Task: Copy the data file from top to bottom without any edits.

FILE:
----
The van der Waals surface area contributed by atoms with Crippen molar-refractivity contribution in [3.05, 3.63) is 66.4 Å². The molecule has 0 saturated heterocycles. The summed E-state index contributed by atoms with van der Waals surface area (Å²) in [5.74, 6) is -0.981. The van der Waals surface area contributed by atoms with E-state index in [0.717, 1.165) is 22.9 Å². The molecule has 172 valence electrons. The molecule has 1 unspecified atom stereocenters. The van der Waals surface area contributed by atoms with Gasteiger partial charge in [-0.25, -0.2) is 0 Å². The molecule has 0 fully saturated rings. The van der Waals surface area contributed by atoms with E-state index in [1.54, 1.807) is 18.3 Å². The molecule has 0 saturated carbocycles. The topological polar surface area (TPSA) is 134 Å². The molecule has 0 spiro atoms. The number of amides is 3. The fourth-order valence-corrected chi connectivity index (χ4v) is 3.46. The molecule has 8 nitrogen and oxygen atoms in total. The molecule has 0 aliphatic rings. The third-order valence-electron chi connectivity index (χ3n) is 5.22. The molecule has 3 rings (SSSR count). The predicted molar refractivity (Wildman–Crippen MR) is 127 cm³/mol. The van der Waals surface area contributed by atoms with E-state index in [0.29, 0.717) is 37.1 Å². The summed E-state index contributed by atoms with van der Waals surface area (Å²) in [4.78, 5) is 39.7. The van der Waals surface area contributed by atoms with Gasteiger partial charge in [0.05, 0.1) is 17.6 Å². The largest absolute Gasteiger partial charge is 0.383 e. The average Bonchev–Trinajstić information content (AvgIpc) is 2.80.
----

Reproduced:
The van der Waals surface area contributed by atoms with Crippen molar-refractivity contribution in [3.05, 3.63) is 66.4 Å². The molecule has 0 saturated heterocycles. The summed E-state index contributed by atoms with van der Waals surface area (Å²) in [5.74, 6) is -0.981. The van der Waals surface area contributed by atoms with E-state index in [0.717, 1.165) is 22.9 Å². The molecule has 172 valence electrons. The molecule has 1 unspecified atom stereocenters. The van der Waals surface area contributed by atoms with Gasteiger partial charge in [-0.25, -0.2) is 0 Å². The molecule has 0 fully saturated rings. The van der Waals surface area contributed by atoms with E-state index in [1.54, 1.807) is 18.3 Å². The molecule has 0 saturated carbocycles. The topological polar surface area (TPSA) is 134 Å². The molecule has 0 spiro atoms. The number of amides is 3. The fourth-order valence-corrected chi connectivity index (χ4v) is 3.46. The molecule has 8 nitrogen and oxygen atoms in total. The molecule has 0 aliphatic rings. The third-order valence-electron chi connectivity index (χ3n) is 5.22. The molecule has 3 rings (SSSR count). The predicted molar refractivity (Wildman–Crippen MR) is 127 cm³/mol. The van der Waals surface area contributed by atoms with E-state index in [0.29, 0.717) is 37.1 Å². The summed E-state index contributed by atoms with van der Waals surface area (Å²) in [4.78, 5) is 39.7. The van der Waals surface area contributed by atoms with Gasteiger partial charge in [0.05, 0.1) is 17.6 Å². The largest absolute Gasteiger partial charge is 0.383 e. The average Bonchev–Trinajstić information content (AvgIpc) is 2.80.